Today’s episode features Ben Eadie. Listen as we discuss how Ben’s 3D career has taken him from human powered transport world records to blowing up the starship Enterprise.
You will be able to learn Onshape from Ben soon, join the Facebook group over at LearnOnshape.
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INTERVIEWER: Hello again and Welcome to the 3D printer talk show I’m your host Chris Garrett and I’m here today with Ben Eadie. Ben Eadie is a special effect and 3D Guru from Calgary, I’m sure he’ll be in Paris for me to say that, and got him here today to talk about all of those things special effects, props building, math science and Guinness World Records. So how are you doing Ben? How are you doing today?
BEN: I am doing good, how are yourself, Chris?
CHRIS: I’m doing good, I’m fully caffeinated, so hopefully I do not yawn during this of um… got my Tim Horton’s coffee for the Canadians listening and I’m looking forward to talking to you. Now just a bit of background, Ben was the first person I ever met who had a 3D printer and that was back a few years ago, he was also one of the first people I met when we moved to Canada so simultaneously I got to know Ben and his family but also got to know 3D printing through Ben which is awesome so Ben tell… tell us about that 3D printer because it was a bit weird right?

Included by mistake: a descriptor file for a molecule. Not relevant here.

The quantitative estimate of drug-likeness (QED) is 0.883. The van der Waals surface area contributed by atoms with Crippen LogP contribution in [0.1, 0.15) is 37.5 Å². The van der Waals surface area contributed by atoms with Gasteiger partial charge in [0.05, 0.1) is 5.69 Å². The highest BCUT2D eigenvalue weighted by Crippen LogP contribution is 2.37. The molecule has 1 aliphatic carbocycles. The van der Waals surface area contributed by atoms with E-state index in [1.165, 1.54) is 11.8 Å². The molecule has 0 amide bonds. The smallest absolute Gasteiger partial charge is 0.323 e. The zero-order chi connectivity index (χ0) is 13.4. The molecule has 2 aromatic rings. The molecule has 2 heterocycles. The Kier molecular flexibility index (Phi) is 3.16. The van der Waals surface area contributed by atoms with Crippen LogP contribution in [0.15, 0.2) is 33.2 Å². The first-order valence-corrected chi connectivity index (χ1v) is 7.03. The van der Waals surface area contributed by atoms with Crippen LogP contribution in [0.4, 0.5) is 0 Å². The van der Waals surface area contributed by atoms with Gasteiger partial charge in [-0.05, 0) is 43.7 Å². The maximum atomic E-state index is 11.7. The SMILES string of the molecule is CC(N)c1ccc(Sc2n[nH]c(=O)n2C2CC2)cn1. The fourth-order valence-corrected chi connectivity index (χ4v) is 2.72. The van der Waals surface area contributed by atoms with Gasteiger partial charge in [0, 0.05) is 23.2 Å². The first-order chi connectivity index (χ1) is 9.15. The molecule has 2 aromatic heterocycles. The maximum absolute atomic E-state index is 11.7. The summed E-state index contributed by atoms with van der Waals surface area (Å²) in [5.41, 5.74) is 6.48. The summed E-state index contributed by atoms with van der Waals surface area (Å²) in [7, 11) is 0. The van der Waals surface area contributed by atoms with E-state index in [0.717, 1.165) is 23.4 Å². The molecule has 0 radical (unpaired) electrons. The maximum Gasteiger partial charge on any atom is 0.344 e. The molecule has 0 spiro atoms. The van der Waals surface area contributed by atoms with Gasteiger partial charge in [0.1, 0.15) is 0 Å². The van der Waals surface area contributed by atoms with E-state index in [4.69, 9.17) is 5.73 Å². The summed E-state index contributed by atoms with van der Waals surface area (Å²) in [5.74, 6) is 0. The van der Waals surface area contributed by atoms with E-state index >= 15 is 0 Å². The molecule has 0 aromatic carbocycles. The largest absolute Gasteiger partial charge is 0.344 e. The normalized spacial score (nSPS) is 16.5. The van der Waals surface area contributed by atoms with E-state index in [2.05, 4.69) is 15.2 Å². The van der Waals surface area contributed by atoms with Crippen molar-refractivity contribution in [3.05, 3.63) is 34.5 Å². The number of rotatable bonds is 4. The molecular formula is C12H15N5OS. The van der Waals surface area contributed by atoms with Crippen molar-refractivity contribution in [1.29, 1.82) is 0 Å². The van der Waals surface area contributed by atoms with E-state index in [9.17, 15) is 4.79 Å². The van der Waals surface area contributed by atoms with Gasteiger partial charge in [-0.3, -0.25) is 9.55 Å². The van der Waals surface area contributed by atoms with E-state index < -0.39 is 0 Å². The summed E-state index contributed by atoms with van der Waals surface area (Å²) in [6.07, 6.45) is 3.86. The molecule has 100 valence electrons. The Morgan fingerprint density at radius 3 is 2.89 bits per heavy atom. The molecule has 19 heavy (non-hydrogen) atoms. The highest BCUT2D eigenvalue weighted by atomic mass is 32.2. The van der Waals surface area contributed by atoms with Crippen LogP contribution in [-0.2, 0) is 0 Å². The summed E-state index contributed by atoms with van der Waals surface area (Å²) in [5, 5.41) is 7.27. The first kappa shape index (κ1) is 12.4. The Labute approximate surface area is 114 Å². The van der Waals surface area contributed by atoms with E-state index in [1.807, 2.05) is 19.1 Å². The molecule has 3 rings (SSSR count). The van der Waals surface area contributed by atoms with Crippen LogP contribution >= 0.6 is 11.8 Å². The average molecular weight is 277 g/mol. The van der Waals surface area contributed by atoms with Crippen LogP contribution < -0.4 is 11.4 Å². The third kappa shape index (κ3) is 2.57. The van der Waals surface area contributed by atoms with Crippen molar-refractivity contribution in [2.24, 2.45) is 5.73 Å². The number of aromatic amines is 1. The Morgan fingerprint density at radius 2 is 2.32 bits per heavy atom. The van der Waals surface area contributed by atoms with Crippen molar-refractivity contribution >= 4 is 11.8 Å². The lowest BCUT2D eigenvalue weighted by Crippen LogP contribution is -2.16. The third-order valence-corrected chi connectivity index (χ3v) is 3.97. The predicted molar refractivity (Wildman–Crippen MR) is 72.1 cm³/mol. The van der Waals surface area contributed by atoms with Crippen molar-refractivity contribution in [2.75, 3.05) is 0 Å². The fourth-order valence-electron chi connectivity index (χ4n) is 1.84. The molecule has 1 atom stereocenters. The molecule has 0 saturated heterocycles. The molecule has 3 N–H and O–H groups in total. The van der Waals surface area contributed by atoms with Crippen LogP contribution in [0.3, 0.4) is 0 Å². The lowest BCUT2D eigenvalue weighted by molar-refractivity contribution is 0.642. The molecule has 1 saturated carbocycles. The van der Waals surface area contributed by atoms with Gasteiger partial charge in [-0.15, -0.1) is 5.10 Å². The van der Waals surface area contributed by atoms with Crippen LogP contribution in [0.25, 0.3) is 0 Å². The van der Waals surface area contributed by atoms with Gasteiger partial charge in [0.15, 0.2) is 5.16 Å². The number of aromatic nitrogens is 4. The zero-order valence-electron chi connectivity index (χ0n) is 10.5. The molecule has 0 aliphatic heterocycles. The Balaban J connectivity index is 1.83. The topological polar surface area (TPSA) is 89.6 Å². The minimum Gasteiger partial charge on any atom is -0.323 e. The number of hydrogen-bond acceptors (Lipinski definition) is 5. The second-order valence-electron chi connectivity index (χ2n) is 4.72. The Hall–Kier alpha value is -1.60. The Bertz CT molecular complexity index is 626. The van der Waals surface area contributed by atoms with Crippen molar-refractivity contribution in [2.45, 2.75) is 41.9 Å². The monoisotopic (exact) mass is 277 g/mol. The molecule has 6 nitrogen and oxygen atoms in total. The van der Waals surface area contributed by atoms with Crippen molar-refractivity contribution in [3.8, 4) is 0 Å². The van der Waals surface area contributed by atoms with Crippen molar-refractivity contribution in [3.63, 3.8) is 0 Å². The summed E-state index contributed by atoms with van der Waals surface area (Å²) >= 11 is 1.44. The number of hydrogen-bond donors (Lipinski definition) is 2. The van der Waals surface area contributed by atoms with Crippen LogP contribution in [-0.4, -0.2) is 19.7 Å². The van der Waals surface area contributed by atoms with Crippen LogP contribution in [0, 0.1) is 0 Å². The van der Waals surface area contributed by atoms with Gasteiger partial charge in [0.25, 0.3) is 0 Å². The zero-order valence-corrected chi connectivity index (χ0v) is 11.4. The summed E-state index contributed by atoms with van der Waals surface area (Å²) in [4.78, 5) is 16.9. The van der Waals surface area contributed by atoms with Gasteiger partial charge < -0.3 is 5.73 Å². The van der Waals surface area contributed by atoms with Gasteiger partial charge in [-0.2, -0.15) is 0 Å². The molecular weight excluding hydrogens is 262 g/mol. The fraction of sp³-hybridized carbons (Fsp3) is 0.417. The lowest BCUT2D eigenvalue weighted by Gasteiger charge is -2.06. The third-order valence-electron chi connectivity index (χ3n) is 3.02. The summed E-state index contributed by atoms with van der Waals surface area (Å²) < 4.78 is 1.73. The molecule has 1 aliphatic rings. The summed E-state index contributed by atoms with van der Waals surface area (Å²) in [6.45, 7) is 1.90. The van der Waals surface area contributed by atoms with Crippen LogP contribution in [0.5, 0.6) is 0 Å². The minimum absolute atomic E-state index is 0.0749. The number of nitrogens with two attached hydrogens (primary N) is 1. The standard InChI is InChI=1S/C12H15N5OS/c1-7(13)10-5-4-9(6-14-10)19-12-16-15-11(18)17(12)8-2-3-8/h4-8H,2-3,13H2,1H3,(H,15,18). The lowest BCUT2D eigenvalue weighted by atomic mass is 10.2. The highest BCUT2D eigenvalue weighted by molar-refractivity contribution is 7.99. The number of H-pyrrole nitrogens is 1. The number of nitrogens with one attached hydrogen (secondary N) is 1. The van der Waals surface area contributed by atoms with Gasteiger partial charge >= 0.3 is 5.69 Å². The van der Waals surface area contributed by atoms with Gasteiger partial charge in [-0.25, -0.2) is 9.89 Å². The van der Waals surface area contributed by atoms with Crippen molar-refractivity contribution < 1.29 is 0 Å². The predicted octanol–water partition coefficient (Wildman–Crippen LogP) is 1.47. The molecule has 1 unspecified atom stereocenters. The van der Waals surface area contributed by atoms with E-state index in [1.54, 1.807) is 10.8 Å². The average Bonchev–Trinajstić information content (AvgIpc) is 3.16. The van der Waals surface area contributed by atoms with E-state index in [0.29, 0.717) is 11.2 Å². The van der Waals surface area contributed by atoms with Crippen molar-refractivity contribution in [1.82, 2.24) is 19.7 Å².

BEN: Yeah I got…. I was looking at doing 3D printing years and years ago and obviously it was really expensive ,now I was doing CAD or have been doing CAD since like the late ninety’s, so its..um you know I saw 3D printers and they said early two thousand and always interested in started seeing the development of home -made printers and all of them seemed like you know kind of odd and complex and I don’t know ….but eventually came along this mini cost also, so it’s an adult style and I just I was completely immemorable with it. I watch a couple videos in it, just it’s got this sexy movement (laughter) so I had to have one.